By 2012, the confident executives of ReconRobotics had positioned the company, surging thanks to government contracts, as the poster child of a new Upper Midwest trade group, “Robotics Alley,” and the emerging industry of all things drones and robotics.

The future remains bright for the industry. However, ReconRobotics is broke.

Sales fell from $21 million in 2012 to $3 million last year amid huge losses. Several of Recon’s top brass and board members resigned or were forced out. Employment has shriveled from 60 to six. A veteran turnaround manager was hired this year while a new investor tries to raise additional capital, negotiate terms with creditors and tries to restructure debt outside bankruptcy.

“There were a series of managerial mistakes,” said CEO Mack Traynor, who was brought on board to try to refloat Recon. “We’re insolvent. We owe between $5 million and $12 million to creditors, depending upon how many of their contingent liabilities are valid. We’re trying to restructure the company” with assistance from creditors.

Alan Bignall, the veteran technology executive who ran ReconRobotics since 2006, when it was first commercializing robotic technology developed at the University of Minnesota, was forced out last year. Bignall, now running a small IT company, declined to comment.

RiverBend Electronics, a Winona-based contract manufacturer that makes Recon’s lightweight “throwbot” video-eye robot used by the military and police agencies, and a couple other creditors last year filed a petition to force Recon into bankruptcy. They withdrew their bankruptcy petition and the case was dismissed after Bignall’s departure.

“I lost faith in the [former] management, specifically Bignall,” said RiverBend President Stephen Craney. “They have a viable product and very capable management and technical team now in place. I’m supporting them. I think it can be viable going forward.”

In a brief interview in early 2014, Bignall said he had to lay off people after the failure of the U.S. Army to buy, as expected, 1,000 Recon Scout self-propelled robots for $13 million in 2013. The Army was out of Iraq, scaling back in Afghanistan and also coping with federal budget cuts after Congress and the White House couldn’t reach a deal.

“We were on a roaring success for six years, and then it came to a halt, and I’m reacting to the market,” Bignall said early in 2014. “Our biggest customer was the U.S. government.’’

Two high-level executives also quietly left at the time, including Andrew Borene, a lawyer and former Marine officer in Iraq. He was Recon’s director of business development. Borene, who now works in Washington D.C., also was a force behind Robotics Alley, which continues as a trade group.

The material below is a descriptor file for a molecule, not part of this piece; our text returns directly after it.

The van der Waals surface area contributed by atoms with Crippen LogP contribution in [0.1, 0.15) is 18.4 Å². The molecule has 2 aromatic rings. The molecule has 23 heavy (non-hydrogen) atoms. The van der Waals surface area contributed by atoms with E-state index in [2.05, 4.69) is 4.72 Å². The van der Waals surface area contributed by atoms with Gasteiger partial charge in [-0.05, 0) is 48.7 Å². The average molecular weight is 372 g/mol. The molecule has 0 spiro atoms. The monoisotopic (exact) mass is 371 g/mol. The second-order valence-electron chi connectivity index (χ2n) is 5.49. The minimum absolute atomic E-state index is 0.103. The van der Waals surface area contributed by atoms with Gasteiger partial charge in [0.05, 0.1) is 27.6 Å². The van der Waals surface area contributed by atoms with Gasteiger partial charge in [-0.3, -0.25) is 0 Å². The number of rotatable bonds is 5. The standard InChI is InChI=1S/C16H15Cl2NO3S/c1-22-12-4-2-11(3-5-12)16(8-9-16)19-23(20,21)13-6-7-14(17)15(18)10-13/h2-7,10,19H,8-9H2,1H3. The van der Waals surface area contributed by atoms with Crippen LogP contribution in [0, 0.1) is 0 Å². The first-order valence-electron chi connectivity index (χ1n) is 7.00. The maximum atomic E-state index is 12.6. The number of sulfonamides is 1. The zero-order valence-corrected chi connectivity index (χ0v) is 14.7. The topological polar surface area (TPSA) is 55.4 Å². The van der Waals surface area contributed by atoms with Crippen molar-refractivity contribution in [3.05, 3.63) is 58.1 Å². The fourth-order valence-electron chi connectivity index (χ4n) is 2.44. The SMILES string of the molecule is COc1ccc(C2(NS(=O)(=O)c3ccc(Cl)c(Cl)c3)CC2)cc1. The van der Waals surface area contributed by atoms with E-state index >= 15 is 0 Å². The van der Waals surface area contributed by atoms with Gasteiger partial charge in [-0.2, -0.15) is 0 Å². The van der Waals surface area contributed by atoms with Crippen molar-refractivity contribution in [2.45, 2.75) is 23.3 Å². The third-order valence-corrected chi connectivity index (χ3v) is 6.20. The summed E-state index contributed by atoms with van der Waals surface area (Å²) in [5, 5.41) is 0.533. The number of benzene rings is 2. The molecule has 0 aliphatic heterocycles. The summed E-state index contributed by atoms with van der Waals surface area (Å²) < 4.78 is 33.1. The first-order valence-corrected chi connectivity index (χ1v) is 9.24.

“I loved the technology and the mission and the people,” Borene said last week. “We thought it also would be a vehicle for financial success, and it didn’t work out.”

Traynor didn’t dispute Bignall’s assertion that the business crashed because of the U.S. military cutback.

However, he and others questioned Bignall’s spending, including on a long-term lease for a 30,000-square foot office in Edina, on which Recon defaulted before moving to a smaller space in 2014; a sales office in Europe, and spending $2 million on technology for landing gear for drones that Recon never commercialized and which has been written off as a loss. In all, Traynor said, selling, general and administrative costs doubled in 2012, just before the bottom started to fall out.

In addition to Bignall, several other executives and board members left, including two retired generals. They were replaced this year by Kyle Nelson and Don Krantz, two Twin Cities technology executives committed to Traynor’s plan.

Meanwhile, Tony Christianson, a founder of financial services firm Cherry Tree Associates, raised several hundred thousand dollars from new investors this year to take out a loan from Bremer Bank. Bremer was threatening to claim Recon’s cash, according to Traynor, which would have forced it into bankruptcy. That bought some breathing room.

As Traynor, who expects about $3 million in sales again this year, works to stabilize the operation, Christianson is working on a debt restructuring with dozens of creditors, including Riverbend.

“There’s been a flurry of activity,” Christianson said recently. “We hope to see the rebirth of the company within a few weeks.”

Nobody has disputed the effectiveness of the technology for military and police clients.

Recon, which had received local and national technology awards, boasted that it was “the world leader in tactical micro-robot and personal sensor systems’’ and a seller by 2014 of 4,300 Recon Scout and Throwbot devices for troops and police agencies that used them to look ahead or around corners in hostile territory. Accolades are on the wall from grateful military and police units.

The company was formed to commercialize robotics technology developed at the University of Minnesota’s distributed robotics laboratory under funding from the U.S. Defense Advanced Research Projects Agency (DARPA) and the National Science Foundation, among others.

Andrew Drenner, a former U computer scientist who is considered the key inventor of the Recon technology, remains director of research at Recon.

The question is whether Traynor & Co. can win the cooperation of creditors who are owed several million bucks, and 180 original shareholders, and start to grow again. He’ll also need additional capital. If not, the company could go bankrupt, the shareholders lose their investment, and somebody else could buy the technology out of bankruptcy.

“I want [Christianson] to make the best deals with creditors so we’ve got operating flexibility going forward,” Traynor said. “We want the company to return to the performance of 2011-12 without the [overhead] costs of the past.”